A single case of scarlet fever was confirmed last week at Peabody-Burns Elementary School.
Principal Ken Parry said the case was in preschool. The school sent a note home with students, notifying parents that the illness had been confirmed. He said there had been no additional reports of scarlet fever.
“I think it’s been isolated,” Parry said.
Scarlet fever — also known as scarlatina — is a bacterial infection caused by group A strep bacteria. It affects a small portion of people with strep throat or strep skin infections, according to the Centers for Disease Control and Prevention.
It is treatable with antibiotics and usually is a mild illness, but it needs to be treated to prevent rare but potentially life-threatening complications, the CDC says. It most commonly affects children ages 5 to 12. The classic symptom is not the fever, but a certain type of red rash that feels rough, like sandpaper.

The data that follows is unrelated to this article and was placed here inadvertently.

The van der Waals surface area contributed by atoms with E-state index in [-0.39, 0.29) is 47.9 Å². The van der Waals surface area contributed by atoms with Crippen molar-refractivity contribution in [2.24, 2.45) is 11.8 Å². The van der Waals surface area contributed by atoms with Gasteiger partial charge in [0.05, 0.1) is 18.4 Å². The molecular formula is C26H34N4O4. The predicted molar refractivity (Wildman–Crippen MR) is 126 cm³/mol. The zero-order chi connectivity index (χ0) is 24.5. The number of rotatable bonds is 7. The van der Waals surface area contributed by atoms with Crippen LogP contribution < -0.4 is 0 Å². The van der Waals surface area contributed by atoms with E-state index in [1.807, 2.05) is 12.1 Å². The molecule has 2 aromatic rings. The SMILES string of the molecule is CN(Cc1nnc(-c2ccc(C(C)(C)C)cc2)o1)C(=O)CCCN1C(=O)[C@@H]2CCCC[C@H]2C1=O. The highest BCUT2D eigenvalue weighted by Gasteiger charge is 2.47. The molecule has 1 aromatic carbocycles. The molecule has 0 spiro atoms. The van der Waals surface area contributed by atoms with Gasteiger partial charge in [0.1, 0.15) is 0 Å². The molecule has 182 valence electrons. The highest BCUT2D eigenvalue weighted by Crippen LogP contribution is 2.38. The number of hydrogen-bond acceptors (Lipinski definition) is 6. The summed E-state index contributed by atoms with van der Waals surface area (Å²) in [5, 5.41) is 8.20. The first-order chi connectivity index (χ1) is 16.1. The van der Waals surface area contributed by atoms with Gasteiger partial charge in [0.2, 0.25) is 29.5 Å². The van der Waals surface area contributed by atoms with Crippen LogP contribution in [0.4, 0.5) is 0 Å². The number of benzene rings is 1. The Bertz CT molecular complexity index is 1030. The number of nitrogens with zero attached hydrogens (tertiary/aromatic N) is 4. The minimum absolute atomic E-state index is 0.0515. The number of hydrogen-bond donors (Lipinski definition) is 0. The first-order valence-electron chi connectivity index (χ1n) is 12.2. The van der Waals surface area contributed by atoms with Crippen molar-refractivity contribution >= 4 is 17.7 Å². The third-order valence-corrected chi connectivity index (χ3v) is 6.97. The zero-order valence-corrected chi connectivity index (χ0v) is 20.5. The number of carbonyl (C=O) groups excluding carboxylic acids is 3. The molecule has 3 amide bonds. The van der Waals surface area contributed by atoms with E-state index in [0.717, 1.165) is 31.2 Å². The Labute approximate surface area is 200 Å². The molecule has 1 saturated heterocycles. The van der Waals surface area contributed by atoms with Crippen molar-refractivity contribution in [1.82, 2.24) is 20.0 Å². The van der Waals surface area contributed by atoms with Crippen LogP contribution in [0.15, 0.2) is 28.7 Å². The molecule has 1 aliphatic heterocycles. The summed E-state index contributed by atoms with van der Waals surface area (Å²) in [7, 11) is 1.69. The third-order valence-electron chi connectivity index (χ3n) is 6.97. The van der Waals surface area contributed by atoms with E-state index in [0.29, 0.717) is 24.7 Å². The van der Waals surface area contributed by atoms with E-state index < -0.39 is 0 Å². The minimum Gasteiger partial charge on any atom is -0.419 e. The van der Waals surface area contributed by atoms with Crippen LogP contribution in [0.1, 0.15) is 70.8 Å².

Other symptoms include:
- A very red, sore throat.
- A fever of 101 degrees or higher.
- Bright red skin in the underarm, elbow, and groin creases.
- A whitish coating on the tongue or back of the throat.
- A red and bumpy tongue.
- Nausea or vomiting.
- Swollen glands.
- Body aches.
Group A strep bacteria are spread through contact with droplets from an infected person’s cough or sneeze. The best way to prevent infection is to wash your hands often and avoid sharing eating utensils, linens, towels, or other personal items, the CDC says.